forces with the government and the music industry to combat the
problem of piracy - which is most acute during the run up to
Kim Howells - who took part in a raid to recover illegal CDs, as well
as video games, DVDs and videos in south Wales today - said
government and the industry must make it clear that royalties earned
from music sustain the whole industry, not just the most successful
artists and record companies.
And he said that the public had a part to play by not buying pirate
copies of cds that cost the industry dearly at Christmas, when record
sales are at their highest.
Kim Howells plans to meet music industry leaders early in the new
year to discuss tackling the problem.
'Piracy is the enemy of creativity. It doesn't just affect what the
papers like to term 'corporate fat cats' or multi-millionaire rock
stars. It also impacts on the fledgling musician fighting to make
ends meet, the struggling new record company trying to make a name in
an already crowded market place, the worker employed in a record
plant whose job could be threatened.
'Today I am asking consumers to join forces with the government and
the music industry to drive out piracy. The urgency is greater than
ever, with the internet opening up new avenues of accessing music
illegally. I will meet with music industry leaders to discuss how we
can best take this forward early in the new year.
'Christmas is when the effects of piracy are most acutely felt.
Nearly a quarter of all record sales are in December. The general
public has a key role to play at this time of the year. They should
ensure they don't get captured by the pirates this Christmas. True
fans of music must understand that each time they buy a pirate copy
of a CD or download music illegally, they are putting a nail into
the coffin of the industry they love.
'But we can't expect them to change their buying habits if we don't
educate them about the problem. Government and the industry must get
across the message that piracy is theft, whatever form it takes.
'And, of course this isn't just a message from the music industry
exclusively. Piracy affects the whole of the creative industries, who
all have a part to play in driving the pirates out of business.'
Recent steps taken by the government to tackle piracy include:
- The secondment of Stephen Navin as government music adviser to act
as a link between the government and the music industry. Piracy is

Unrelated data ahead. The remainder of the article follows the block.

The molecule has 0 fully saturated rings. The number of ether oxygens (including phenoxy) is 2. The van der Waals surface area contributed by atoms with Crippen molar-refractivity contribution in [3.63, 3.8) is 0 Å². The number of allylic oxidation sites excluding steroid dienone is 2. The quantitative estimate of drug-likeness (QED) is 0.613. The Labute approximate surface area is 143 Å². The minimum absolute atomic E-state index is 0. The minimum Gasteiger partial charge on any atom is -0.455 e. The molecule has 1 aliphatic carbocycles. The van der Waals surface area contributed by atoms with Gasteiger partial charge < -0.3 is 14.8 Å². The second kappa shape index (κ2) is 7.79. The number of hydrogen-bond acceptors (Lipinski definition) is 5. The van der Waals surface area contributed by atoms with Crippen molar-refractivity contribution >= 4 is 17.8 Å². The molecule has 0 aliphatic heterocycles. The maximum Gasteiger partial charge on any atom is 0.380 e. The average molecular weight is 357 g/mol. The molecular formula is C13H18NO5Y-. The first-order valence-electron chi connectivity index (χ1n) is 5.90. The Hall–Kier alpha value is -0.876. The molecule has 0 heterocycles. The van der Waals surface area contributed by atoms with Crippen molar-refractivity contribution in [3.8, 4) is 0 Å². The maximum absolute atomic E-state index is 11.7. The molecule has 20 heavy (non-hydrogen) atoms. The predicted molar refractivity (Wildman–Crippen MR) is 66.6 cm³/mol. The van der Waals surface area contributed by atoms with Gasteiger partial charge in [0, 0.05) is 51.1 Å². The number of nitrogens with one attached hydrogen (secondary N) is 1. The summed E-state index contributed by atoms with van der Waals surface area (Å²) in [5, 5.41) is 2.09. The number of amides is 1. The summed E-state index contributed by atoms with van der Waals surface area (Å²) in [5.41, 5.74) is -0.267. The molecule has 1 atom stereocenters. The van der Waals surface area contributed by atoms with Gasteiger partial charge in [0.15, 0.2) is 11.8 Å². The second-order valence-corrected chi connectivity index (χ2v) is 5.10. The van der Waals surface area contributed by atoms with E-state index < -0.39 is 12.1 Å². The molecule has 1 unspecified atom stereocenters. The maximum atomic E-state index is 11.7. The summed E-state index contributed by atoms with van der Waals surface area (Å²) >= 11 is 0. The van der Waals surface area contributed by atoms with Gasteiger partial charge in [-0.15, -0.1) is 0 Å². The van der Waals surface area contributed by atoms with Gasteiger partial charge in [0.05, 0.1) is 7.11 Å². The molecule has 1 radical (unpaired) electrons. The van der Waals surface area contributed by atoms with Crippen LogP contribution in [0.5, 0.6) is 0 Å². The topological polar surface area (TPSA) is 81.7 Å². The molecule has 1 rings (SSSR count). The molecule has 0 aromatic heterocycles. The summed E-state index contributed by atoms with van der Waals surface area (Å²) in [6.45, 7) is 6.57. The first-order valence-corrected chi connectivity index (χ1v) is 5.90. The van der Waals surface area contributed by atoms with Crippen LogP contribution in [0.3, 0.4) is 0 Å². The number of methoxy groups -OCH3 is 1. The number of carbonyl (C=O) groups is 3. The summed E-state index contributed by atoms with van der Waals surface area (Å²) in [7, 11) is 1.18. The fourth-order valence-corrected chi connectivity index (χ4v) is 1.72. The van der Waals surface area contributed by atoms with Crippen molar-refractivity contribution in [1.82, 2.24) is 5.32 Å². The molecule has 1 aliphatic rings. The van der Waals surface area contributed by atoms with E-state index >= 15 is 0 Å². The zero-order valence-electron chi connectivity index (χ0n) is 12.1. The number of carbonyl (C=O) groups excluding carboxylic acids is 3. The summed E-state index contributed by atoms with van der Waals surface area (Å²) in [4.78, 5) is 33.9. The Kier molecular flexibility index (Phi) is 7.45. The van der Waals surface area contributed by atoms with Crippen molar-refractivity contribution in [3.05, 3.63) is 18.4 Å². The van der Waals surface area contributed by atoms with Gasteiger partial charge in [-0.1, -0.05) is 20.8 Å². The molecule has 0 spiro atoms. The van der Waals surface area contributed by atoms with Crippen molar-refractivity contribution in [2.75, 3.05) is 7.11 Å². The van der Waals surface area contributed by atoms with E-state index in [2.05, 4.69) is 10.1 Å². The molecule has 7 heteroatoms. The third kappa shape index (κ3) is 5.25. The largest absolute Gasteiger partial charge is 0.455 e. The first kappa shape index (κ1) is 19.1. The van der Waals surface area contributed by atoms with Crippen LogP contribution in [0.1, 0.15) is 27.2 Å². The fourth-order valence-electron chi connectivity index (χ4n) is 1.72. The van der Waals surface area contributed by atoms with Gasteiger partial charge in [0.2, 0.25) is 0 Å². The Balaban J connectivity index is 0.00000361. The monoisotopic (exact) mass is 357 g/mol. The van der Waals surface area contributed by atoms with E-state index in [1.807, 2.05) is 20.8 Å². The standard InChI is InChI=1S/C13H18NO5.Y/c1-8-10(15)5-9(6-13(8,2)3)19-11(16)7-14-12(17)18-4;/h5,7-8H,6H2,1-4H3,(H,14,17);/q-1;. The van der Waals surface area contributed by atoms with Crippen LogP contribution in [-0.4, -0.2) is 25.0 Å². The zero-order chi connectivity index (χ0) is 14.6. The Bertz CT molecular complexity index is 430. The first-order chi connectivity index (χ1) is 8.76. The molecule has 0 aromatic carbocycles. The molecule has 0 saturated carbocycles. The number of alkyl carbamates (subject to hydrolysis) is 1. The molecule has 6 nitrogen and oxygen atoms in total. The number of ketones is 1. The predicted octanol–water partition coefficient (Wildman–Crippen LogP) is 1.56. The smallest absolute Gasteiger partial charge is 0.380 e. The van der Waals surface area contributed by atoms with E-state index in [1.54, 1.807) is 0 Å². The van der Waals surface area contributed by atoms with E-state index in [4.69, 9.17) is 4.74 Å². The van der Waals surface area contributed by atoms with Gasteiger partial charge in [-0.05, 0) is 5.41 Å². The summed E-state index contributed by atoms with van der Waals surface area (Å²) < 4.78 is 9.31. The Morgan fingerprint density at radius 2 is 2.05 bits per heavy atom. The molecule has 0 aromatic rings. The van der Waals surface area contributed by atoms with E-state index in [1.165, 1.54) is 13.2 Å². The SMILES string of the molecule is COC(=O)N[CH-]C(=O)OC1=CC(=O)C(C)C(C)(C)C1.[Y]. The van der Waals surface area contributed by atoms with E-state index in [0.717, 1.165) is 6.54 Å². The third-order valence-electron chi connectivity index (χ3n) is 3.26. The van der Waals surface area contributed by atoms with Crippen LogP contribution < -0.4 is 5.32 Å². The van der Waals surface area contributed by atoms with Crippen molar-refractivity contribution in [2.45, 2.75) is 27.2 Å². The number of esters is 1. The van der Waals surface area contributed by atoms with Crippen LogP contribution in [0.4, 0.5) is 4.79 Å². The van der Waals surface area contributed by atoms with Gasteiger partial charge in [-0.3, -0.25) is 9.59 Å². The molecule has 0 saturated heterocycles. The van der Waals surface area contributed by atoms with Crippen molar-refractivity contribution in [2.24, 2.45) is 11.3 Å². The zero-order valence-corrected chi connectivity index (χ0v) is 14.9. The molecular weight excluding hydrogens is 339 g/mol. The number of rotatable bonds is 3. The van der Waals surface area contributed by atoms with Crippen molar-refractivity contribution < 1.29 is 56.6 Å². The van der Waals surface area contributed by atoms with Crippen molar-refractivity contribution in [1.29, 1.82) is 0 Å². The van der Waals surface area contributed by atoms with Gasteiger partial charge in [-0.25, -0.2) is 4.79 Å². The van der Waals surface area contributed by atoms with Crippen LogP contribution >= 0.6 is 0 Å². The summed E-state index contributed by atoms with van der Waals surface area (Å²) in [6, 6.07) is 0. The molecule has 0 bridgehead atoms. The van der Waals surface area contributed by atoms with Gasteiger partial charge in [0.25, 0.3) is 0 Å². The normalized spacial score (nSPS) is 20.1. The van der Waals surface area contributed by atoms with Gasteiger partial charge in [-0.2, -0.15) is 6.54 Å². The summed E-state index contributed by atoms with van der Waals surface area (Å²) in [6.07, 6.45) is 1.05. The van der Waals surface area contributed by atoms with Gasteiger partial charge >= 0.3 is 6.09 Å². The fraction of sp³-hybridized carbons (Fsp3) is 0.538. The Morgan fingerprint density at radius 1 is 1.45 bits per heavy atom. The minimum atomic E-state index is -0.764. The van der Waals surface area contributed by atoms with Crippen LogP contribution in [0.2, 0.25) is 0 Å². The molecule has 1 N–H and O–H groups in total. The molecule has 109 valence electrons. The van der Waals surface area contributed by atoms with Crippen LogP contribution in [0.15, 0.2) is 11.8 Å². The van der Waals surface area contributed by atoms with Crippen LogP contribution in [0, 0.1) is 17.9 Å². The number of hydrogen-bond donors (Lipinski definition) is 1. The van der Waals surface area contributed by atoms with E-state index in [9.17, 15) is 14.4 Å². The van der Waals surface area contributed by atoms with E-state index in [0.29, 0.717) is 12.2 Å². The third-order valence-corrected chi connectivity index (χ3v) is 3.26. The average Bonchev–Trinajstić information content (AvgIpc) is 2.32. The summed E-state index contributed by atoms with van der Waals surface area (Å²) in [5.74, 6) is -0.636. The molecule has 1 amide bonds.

one of the issues Mr Navin is currently advising ministers on.
- Supporting the coverage of intellectual property issues in new
citizenship lessons in secondary schools, by issuing a CD-ROM to
schools to underline the importance of copyright.
- Support for Dr Vincent Cable's Private Members Bill on copyright
which became law on 20 November 2002. This increases the penalties
for wilful copyright infringement from a maximum of two years
imprisonment with an unlimited fine to a maximum of 10 years
imprisonment with an unlimited fine.
Trade and industry minister Melanie Johnson said:
'As Christmas approaches, the pirates will be out in force to cheat
'Some fakes may seem like a bargain, but they don't come with
guarantees. The person who sells you a fake won't be around to help
when it doesn't work.
'As minister for consumer affairs and copyright policy, I am
delighted that enforcers are being handed extra tools to fight this
'But the message to consumers tempted by apparent bargains is crucial
too - if you buy fakes you will only support these criminals and
threaten legitimate industry.
'And always remember, only the genuine article can offer a good
1. The creative industries employ nearly two million people and
account for almost 8% of Gross Domestic Product.
2. The European Copyright Directive will further strengthen copyright
protection. It was particularly drawn up to improve protection across
the EU in the digital environment. The government has recently
consulted on the best way of transposing the Directive into UK